Will Kane On The Strength Needed To Compete In CrossFit

Will Kane
(Image credit: Multipower)

CrossFit athlete Will Kane relied on his excellent endurance to win competitions. If he was going to step up to elite level, though, he realised he needed to be stronger.

“Before I got into CrossFit I’d tried lots of sports, from football and rugby to mixed martial arts and athletics,” says Will Kane. “But this is definitely the most competitive sport I’ve been involved in.”

The 27-year-old only began CrossFit when a friend said he should try out this “circuit-training session”. He was soon training regularly at CrossFit Cheltenham, and started competing in, and then winning, local events. “From there I started doing national ones and that was it,” says Kane. “I’ve competed in Italy, Poland, Germany and France. In the UK, I won Battle of the Beasts and missed out on winning the Athlete Games by just a few points.”

However, Kane’s results were masking his deficiencies. “I always finished strongly in the workouts that required my heart rate to go higher,” says Kane. “Whereas in the strength events I’d be placing, like, 27th.” He realised he needed to improve his strength if he wanted to progress.

“When I started CrossFit, I would hit random metabolic conditioning workouts whenever I could, multiple times a day,” says Kane. “It’s not necessarily a bad thing, but I was hitting them at 100% every time. Now I only go all out once or twice a week and I take my recovery much more seriously. The rest of the time I’m lifting weights, focusing on my snatch and clean and jerk.”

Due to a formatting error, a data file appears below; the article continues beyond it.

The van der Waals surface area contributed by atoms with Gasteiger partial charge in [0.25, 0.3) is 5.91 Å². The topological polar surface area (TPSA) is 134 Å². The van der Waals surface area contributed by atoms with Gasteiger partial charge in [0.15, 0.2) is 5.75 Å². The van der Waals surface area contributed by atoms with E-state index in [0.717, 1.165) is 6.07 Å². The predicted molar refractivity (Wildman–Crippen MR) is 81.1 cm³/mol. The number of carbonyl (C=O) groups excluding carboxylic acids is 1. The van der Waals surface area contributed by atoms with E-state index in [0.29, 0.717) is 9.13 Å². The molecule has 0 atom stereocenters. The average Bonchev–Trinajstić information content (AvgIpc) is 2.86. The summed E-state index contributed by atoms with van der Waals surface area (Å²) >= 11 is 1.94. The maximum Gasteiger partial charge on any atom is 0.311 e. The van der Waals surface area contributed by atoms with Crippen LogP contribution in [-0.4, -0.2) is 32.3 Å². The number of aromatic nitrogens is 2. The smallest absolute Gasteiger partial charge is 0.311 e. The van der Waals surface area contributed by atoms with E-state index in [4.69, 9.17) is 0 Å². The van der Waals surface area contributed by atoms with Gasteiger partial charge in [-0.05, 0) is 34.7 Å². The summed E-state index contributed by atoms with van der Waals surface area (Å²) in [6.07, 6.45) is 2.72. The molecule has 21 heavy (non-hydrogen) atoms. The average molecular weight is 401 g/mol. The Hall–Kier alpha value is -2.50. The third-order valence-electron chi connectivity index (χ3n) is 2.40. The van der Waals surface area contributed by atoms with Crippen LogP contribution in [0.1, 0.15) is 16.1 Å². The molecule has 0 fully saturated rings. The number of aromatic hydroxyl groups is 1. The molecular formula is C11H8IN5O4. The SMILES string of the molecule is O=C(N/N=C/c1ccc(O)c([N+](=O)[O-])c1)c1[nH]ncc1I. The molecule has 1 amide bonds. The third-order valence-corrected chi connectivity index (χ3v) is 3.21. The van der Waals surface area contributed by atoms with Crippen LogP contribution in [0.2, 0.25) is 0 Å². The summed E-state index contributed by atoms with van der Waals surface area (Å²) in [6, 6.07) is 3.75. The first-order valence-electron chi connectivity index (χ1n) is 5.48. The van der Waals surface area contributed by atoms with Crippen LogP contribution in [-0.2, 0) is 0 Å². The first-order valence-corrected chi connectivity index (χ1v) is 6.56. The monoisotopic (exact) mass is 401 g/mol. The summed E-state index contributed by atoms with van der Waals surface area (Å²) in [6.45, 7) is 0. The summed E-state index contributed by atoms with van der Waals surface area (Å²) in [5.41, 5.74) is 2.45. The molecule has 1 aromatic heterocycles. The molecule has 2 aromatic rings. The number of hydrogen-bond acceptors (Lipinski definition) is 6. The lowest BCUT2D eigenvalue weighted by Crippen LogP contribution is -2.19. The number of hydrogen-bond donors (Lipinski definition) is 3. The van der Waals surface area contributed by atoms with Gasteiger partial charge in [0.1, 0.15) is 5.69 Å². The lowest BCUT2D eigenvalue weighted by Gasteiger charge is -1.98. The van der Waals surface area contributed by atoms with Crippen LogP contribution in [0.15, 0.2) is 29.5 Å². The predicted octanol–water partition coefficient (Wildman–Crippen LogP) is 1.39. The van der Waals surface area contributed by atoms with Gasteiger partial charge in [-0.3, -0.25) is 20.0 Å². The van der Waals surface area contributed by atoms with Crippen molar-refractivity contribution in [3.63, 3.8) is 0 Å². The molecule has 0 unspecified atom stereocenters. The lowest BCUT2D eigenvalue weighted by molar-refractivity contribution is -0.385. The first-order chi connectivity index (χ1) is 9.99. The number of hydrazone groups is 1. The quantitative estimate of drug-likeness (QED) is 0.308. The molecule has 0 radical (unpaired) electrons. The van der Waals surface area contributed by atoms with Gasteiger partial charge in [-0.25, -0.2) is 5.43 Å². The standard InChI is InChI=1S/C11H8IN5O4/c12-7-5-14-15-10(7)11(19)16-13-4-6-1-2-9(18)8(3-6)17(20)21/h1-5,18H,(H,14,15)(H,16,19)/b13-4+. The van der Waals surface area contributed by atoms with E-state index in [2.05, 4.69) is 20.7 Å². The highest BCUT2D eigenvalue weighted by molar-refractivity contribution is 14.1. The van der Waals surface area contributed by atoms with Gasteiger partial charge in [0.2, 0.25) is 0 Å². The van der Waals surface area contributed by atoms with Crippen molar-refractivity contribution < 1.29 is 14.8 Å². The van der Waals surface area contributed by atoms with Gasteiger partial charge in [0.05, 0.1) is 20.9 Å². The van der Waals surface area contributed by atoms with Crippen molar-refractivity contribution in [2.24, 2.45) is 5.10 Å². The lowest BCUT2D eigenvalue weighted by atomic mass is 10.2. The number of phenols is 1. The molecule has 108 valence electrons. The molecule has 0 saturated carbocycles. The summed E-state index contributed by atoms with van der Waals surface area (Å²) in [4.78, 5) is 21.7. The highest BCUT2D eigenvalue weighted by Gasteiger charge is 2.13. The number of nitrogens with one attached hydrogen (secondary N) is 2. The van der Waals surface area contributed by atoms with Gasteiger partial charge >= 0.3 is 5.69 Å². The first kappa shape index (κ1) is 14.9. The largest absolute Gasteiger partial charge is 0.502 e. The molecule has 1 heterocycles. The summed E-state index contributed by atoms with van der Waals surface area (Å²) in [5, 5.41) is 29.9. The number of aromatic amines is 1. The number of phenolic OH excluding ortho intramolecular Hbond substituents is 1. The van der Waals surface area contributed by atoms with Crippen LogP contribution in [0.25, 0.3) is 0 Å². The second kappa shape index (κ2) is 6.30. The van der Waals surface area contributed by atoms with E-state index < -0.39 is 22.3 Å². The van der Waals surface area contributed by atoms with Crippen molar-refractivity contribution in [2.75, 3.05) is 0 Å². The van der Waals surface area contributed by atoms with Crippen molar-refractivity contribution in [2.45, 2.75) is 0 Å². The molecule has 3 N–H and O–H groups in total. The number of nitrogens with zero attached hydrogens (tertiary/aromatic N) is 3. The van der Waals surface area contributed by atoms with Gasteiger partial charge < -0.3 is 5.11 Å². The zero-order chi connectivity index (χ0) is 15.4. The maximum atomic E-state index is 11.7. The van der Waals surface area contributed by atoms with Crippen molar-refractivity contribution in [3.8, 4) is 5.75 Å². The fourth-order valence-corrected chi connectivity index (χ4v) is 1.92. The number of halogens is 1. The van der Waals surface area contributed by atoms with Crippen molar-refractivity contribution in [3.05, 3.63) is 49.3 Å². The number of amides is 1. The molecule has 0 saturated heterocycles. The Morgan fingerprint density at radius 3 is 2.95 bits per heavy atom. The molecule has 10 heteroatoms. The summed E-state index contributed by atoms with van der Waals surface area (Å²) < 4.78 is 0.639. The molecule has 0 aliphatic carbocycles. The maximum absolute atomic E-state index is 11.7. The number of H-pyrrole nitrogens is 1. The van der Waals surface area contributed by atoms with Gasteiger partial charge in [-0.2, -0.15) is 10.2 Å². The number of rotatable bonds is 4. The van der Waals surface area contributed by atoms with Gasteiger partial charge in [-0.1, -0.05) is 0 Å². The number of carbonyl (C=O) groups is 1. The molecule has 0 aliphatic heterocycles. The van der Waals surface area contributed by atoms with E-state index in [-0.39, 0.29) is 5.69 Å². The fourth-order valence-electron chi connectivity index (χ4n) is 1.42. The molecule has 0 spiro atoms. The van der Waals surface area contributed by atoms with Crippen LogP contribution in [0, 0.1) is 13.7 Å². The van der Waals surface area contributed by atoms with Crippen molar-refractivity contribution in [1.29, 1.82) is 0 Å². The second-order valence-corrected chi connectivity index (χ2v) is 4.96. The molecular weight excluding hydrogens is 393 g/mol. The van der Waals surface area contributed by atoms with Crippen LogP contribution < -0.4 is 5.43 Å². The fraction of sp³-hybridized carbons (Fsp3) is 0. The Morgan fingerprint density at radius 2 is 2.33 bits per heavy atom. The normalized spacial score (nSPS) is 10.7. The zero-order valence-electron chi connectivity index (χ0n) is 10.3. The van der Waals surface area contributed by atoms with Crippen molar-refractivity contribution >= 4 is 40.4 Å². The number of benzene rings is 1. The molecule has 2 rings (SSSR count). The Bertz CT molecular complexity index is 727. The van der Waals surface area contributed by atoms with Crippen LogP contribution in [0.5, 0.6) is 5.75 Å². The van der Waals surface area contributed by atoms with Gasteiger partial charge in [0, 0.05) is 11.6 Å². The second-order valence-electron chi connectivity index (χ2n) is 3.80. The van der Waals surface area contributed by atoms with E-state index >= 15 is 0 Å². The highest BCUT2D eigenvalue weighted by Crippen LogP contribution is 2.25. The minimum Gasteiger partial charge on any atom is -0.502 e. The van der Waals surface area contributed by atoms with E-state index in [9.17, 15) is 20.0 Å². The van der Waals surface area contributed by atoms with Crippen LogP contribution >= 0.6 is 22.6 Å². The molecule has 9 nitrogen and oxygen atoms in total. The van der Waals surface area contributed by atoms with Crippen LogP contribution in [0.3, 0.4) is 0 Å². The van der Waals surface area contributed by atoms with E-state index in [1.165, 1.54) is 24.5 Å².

The results are impressive. “In the past year I’ve put 15 to 20 kilos on all my main lifts,” says Kane. “A year ago I’d have said I’d needed steroids to achieve that!”

And although Kane says he’s done less conditioning work, his scores in endurance-heavy workouts have actually gone up. “As I’ve got stronger I don’t have to work as hard to move the barbell now,” he says.

“Knowing that my strength is now on par with my endurance is a huge boost to my confidence.”

Lessons learned

Keep it simple Pick a few key lifts and hit them hard. A study published in Applied Physiology, Nutrition And Metabolism found that complex arrangements of exercises had far less impact on results within a programme than keeping the intensity high.

Take your recovery seriously It’s as important as the workouts. A study published in the International Journal Of Sports Physiology And Performance
in 2010 found that a recovery of 48 hours between heavy bench press sessions optimised strength development.

All improvements are important Even if you’re only making small improvements you’re still getting better. Buy some micro weight plates – they’re not often found in gyms, but they’re useful for adding small increases to your lifts.

Nick Hutchings worked for Men’s Fitness UK, which predated, and then shared a website with, Coach. Nick worked as digital editor from 2008 to 2011, head of content until 2014, and finally editor-in-chief until 2015.